Sunday, September 5, 2010

The Well Thumbed Book: Interred With Their Bones

by Karen Adler

Just because this thriller includes wealthy patrons with sinister motives, lost secrets/mysteries of great writers and artists, and an attractive Harvard scholar as the protagonist, à la Robert Langdon, does not mean Interred with Their Bones is another Da Vinci Code.

Now that I’ve gotten the ubiquitous (and almost obligatory) comparison out of the way, I feel free to tell you how much I enjoyed Jennifer Lee Carrell’s debut thriller as its own unique work.

The plot revolves around clues that hint at the location of Shakespeare’s supposedly lost play, Cardenio. Kate Stanley is a Shakespeare scholar and the director of a production of Hamlet at the Globe Theatre in London. When the Globe is set on fire before the opening night and her mentor is found dead, a series of clues lead her from London to Washington, DC to the American Southwest and back, and it becomes clearer and clearer that the killer believes Kate will lead him to Shakespeare’s lost play.

While some might call the twisty plot overworked, I was completely immersed in Kate’s adventures. Carrell throws in just enough Shakespeare arcana to keep literary nerds like me interested without slowing down the pace of the plot.

When bookish, scholarly people who you’d more likely find in the library than in the gym are the heroes of adventures, I can’t help but get drawn in. As readers, don’t we all wish our love of books would qualify us to go on whirlwind chases that hinge on our knowledge of Shakespeare or other literary lights?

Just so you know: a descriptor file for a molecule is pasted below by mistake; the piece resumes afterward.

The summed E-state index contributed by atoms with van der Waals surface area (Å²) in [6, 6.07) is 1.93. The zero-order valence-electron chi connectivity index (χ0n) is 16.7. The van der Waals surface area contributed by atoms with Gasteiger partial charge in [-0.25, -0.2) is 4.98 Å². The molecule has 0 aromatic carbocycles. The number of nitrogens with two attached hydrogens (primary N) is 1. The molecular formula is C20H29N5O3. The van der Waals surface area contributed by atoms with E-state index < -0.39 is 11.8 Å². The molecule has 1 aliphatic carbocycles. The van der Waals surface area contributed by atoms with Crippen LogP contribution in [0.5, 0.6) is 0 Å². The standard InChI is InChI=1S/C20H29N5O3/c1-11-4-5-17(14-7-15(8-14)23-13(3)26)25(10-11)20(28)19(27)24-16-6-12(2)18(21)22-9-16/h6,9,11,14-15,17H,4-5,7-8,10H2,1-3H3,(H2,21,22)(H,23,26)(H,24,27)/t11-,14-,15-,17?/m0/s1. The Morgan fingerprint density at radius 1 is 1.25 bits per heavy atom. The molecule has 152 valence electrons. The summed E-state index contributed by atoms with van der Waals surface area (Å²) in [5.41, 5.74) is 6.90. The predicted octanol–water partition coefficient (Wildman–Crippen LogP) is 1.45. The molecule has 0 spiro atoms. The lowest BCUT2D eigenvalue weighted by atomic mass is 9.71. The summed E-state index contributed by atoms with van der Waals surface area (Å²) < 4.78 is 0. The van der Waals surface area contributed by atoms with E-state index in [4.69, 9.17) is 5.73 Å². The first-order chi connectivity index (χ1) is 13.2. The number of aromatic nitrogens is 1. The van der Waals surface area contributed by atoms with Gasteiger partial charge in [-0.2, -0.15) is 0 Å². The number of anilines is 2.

So race to the bookstore, grab a copy of Carrell’s Interred with Their Bones, and join the adventure.


Karen Adler is a student at Tufts University, where she is also a writing tutor and Content Editor of the Tufts Roundtable magazine, a journal of political debate and ideas. She grew up in the Cleveland Park neighborhood of Washington, DC, and was a frequent visitor to Politics & Prose in North Cleveland Park, Borders in Friendship Heights, and Barnes & Noble in Georgetown. She is always reading at least one book, if not two or three at once, and loves to recommend books to anyone and everyone.


  1. I really second this recommendation! This author also has a sequel out called Haunt Me Still, which I enjoyed almost as much. I would definitely recommend reading them in order, though.

  2. I, too, have read it, and actually kept it! In my small place, that's an honor.
    I'll have to see if the library has her other book!

  3. P.S. I actually kept the Shakespeare quote in the front of the novel on my front door.